“We’re not looking at sexual assault as a big [problem]. I feel like people are dismissing it,” she said.
Why aren’t people taking sexual assault seriously?
So why is society dismissing something experienced by so many people? Well, for judges and juries to convict and sentence rapists properly, for prosecutors to put forth a solid case and for survivors to even come forward and persevere through an investigation and trial, a certain attitude about sexual assault has to exist. Currently, there’s a trend to blame the victim for the attack. For example, the survivor in the Turner case was asked by investigators, “What were you wearing?” and “How much did you drink?” This not only downplays the significance of the assault, but also completely shifts the blame away from the perpetrator.
Much like rape itself, victim blaming is not uncommon. A survey published in 2015 by the UK’s Telegraph News reported that more than 25 percent of the overall public thought rape victims were “at least partly” responsible for being assaulted if they were drunk, and 31 percent thought so if the victim had been taking drugs. And there are more judges than just Persky not taking rape seriously. In 2014, Canadian judge Robin Camp asked a rape victim in court “why couldn’t you just keep your knees together?”
And as seen in the Turner case, people often raise concerns over how punishment will hurt the assailant. That leads to doubts over whether consequences are really necessary. After Judge Thomas Rooke gave David Becker probation for rape charges, Becker’s attorney said that the “goal” of his sentence was to not interfere with Becker’s education and “college experience.” The standard thought process is that the rapist was young. Maybe they were drunk. They learned their lesson. Is it worth “ruining their life” over this? Many people don’t seem to understand that rape and sexual assault have a severe impact on the victims’ lives. Shouldn’t the punishment of rapists reflect that?
What comes next?
There was clear outrage over the outcome of the Turner case. Over a million people signed a Change.org petition to remove Judge Persky from his position on the bench. Vice President Joe Biden wrote a response to the survivor of the attack. Jeff Rosen, the district attorney in the case, sponsored legislation to close the loophole in California law that allowed the judge leeway on Turner’s sentence. California state law requires a mandatory three to eight year prison sentence for rape with force, but this somehow does not apply when the victim is unconscious. So there is a push for change, but what has to be done?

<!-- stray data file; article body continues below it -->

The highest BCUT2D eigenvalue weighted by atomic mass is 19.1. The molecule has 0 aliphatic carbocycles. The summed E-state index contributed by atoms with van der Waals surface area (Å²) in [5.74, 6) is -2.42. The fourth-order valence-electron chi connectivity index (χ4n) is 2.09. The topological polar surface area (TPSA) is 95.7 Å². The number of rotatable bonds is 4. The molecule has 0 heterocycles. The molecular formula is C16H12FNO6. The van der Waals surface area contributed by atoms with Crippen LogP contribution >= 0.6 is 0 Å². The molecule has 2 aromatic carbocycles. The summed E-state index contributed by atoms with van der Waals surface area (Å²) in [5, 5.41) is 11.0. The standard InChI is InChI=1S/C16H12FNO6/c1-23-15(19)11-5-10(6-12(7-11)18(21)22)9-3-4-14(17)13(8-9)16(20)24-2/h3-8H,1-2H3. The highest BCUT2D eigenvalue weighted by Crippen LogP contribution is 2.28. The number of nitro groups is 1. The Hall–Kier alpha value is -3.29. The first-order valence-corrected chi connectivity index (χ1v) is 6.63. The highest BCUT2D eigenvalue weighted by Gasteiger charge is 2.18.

Ziemann said an important step is just how we as a society talk about sex and consent.
“I think that’s the core,” she said. “There’s so much onus on the victim or survivor to have done something to stop the assault … the shift needs to be towards [affirmative consent.]”
Affirmative consent is a twist on the “no means no” movement, the idea being that the absence of a “no” isn’t good enough; there has to be an affirmative and non-coerced “yes” for true consent. At the moment, affirmative consent is the mandated standard in very few states.
Ziemann said a change in the attitude about consent will “shift how we feel when [consent] is violated.”
That could lead to more victims willing to report their assaults, because the blame will be on the accused and not the accuser.
The Turner case was not unique, but it could be the case that garners enough outrage to unite people against letting another rapist slip through the cracks. Or as District Attorney Rosen put it in an interview with Mercury News, the Stanford survivor deserves more than sympathy. “Let’s give her a legacy that will send the next Brock Turner to prison.”
Morgan Diegel is a freshman writing major with a minor in calling out systemic societal issues. They can be reached out .